Lee Pitts: Don’t pet the livestock | TSLN.com

Lee Pitts: Don’t pet the livestock

I think it was Billy Shakespeare who first uttered the words, “Is yonder beast a pet or livestock? That is the question.”

It’s a very fine line. The most common way to separate pets from farm animals is simply by asking if people eat them. We eat beef so cattle are livestock whereas we don’t eat dogs so they are pets. But it’s not that easy. American Indians, Lewis and Clark and some nationalities still eat dogs, so are Chihuahuas therefore livestock? If so, what an insult to cattle and pigs. I would never have considered eating my horse Gentleman, but a Frenchman would.

Some people suggest that livestock are those animals that are raised to be sold. I’ve never sold a dog in my life, never had one worth two cents, to be quite frank, but some people do raise dogs to sell. Are their Welsh Corgies and Bichon Frises therefore livestock?

Pets are called “pets” because we pet them on a regular basis. This theory works in classifying collies and Quarter horses as pets, but if you regularly pet a goldfish or a canary you’ll kill them. And what about chickens? Some deranged people pet them but if you tell someone you have a pet rooster they’ll think you’re half a bubble off. I’ve also heard it suggested that you can teach pets to do tricks. But we once had a chicken we taught to “play dead” and had a Kelpie dog we couldn’t teach to do anything. So was the chicken a pet and our dog livestock?

I’ve heard some people define pets as those animals that can ride in the truck with you. Under this definition a horse would be disqualified as a pet because it won’t fit in the truck without compromising legroom for other passengers. Some people have pet pigs but if some guy drives around with a Berkshire boar right next to him he’ll never get a date with a good looking gal.

A classification system that comes close to working is if you talk to an animal and get a response, then it’s a pet. For example, you can communicate with your dog or horse and it will retort in some fashion, but if you say “Down boy” to a bull that is mauling you I doubt it will do so.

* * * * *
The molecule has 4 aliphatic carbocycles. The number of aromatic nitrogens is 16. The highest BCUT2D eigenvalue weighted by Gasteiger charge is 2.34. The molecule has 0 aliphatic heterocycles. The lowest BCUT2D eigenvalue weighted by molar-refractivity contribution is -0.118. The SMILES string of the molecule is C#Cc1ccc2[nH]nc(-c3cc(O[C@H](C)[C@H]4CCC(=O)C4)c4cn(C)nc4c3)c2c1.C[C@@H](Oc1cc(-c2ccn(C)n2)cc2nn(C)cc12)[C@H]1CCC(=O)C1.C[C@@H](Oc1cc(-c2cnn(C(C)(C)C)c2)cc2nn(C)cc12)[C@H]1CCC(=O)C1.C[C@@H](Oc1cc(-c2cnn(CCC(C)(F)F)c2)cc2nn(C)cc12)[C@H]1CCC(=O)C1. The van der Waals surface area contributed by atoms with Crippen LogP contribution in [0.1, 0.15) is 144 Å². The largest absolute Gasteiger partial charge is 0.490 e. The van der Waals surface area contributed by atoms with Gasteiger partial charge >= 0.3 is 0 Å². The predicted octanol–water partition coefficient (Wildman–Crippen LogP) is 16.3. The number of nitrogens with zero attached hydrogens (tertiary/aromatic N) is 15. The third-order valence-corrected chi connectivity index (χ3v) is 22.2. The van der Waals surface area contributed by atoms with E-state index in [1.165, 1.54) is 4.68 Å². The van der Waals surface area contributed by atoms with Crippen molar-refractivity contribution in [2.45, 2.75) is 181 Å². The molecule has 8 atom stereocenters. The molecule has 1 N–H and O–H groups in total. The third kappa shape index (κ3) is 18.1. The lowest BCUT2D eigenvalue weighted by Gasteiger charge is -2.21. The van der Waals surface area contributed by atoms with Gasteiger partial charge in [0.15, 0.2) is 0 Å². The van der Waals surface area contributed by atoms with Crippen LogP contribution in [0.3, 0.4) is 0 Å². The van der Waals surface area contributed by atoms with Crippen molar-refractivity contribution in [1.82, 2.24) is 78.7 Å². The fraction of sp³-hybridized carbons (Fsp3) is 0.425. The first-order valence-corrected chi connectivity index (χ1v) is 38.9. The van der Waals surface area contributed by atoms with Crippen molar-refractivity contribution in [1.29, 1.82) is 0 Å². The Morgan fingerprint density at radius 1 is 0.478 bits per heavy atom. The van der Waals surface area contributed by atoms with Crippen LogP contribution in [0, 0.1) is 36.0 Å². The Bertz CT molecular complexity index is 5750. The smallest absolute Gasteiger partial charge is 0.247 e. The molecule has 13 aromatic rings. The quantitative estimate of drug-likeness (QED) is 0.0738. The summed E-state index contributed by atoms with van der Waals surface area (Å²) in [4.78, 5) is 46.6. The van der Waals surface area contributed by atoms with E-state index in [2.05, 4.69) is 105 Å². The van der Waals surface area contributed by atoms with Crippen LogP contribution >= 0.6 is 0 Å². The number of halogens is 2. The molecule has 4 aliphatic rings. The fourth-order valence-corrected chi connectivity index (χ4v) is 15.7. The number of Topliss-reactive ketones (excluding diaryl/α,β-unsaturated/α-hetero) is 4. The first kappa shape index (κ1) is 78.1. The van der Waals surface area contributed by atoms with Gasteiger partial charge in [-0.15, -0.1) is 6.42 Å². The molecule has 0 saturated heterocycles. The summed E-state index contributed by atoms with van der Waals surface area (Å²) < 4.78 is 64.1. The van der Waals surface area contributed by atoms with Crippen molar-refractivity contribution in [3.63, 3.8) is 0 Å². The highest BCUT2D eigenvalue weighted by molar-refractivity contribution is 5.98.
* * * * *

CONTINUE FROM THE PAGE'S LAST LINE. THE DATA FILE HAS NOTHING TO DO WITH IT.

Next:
My own way of deciding if an animal is a pet or livestock is if they bite the hand that feeds them. A pet remembers past niceties whereas you can feed livestock the very best hay, protect them from disease and the elements but do they say “Thank you?” NOOO! I once had a cow that became partially paralyzed after giving birth so I put it on a makeshift sled and dragged her to the barn where we fed it and milked it out and gave the milk to her calf. The only reason that cow had the will to live was she wanted to get well enough to kill me.

I did the same thing once for a Siameese cat that belonged to my wife’s cousin that had been run over. For weeks I nursed that cat back to health with IVs and shots and my wife’s cousin now thinks I’m a miracle worker But her cat? Not so much. The first thing that cat did when she got mobile was scratch me from head to toe. I don’t consider cats pets or livestock. They are wildlife.

Scientists call it a “recovered memory” when an animal remembers you were nice to it and responds accordingly. We once had a ram, Studly, who we gave five star accommodations and provided a harem of 50 beautiful babes whose looks would stop a whether in its tracks. Whenever I would approach Studly you could see in his eyes that he remembered me and appreciated the many nice things I did for him. But he still wanted to ambush me and butt me when I wasn’t looking. Such an animal is not a pet by any stretch of the imagination. Whereas you can have your dog castrated and when he wakes from the anesthesia he’ll still lick your face and jump all over you with signs of affection. That’s the very definition of a pet.

Believe me, “recovered memories” is all Studly had left after I fixed him!

Lee Pitts

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